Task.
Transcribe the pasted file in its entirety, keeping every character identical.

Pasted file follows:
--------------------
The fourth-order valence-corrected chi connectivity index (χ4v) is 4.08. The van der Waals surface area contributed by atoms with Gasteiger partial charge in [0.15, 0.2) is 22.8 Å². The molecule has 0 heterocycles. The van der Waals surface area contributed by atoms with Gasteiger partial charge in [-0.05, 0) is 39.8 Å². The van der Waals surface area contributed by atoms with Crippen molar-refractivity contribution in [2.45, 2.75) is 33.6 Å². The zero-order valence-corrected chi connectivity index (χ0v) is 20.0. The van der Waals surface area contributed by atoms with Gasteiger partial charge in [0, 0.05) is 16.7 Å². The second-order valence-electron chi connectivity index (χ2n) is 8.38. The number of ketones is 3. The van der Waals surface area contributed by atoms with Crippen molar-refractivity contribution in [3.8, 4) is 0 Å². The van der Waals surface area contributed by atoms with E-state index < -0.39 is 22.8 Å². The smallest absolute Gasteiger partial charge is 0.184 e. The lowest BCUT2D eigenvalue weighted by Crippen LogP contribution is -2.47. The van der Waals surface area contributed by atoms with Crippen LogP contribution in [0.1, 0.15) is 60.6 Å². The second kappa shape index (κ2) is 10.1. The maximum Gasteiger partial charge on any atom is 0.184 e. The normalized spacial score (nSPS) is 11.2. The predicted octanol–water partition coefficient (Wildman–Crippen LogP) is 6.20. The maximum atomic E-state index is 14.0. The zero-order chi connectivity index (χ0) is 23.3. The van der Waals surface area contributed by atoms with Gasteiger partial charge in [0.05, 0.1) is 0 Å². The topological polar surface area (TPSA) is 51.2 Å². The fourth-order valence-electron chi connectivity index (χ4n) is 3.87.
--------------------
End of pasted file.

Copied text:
The fourth-order valence-corrected chi connectivity index (χ4v) is 4.08. The van der Waals surface area contributed by atoms with Gasteiger partial charge in [0.15, 0.2) is 22.8 Å². The molecule has 0 heterocycles. The van der Waals surface area contributed by atoms with Gasteiger partial charge in [-0.05, 0) is 39.8 Å². The van der Waals surface area contributed by atoms with Crippen molar-refractivity contribution in [2.45, 2.75) is 33.6 Å². The zero-order valence-corrected chi connectivity index (χ0v) is 20.0. The van der Waals surface area contributed by atoms with Gasteiger partial charge in [0, 0.05) is 16.7 Å². The second-order valence-electron chi connectivity index (χ2n) is 8.38. The number of ketones is 3. The van der Waals surface area contributed by atoms with Crippen molar-refractivity contribution in [3.8, 4) is 0 Å². The van der Waals surface area contributed by atoms with E-state index < -0.39 is 22.8 Å². The smallest absolute Gasteiger partial charge is 0.184 e. The lowest BCUT2D eigenvalue weighted by Crippen LogP contribution is -2.47. The van der Waals surface area contributed by atoms with Crippen LogP contribution in [0.1, 0.15) is 60.6 Å². The second kappa shape index (κ2) is 10.1. The maximum Gasteiger partial charge on any atom is 0.184 e. The normalized spacial score (nSPS) is 11.2. The predicted octanol–water partition coefficient (Wildman–Crippen LogP) is 6.20. The maximum atomic E-state index is 14.0. The zero-order chi connectivity index (χ0) is 23.3. The van der Waals surface area contributed by atoms with Gasteiger partial charge in [0.05, 0.1) is 0 Å². The topological polar surface area (TPSA) is 51.2 Å². The fourth-order valence-electron chi connectivity index (χ4n) is 3.87.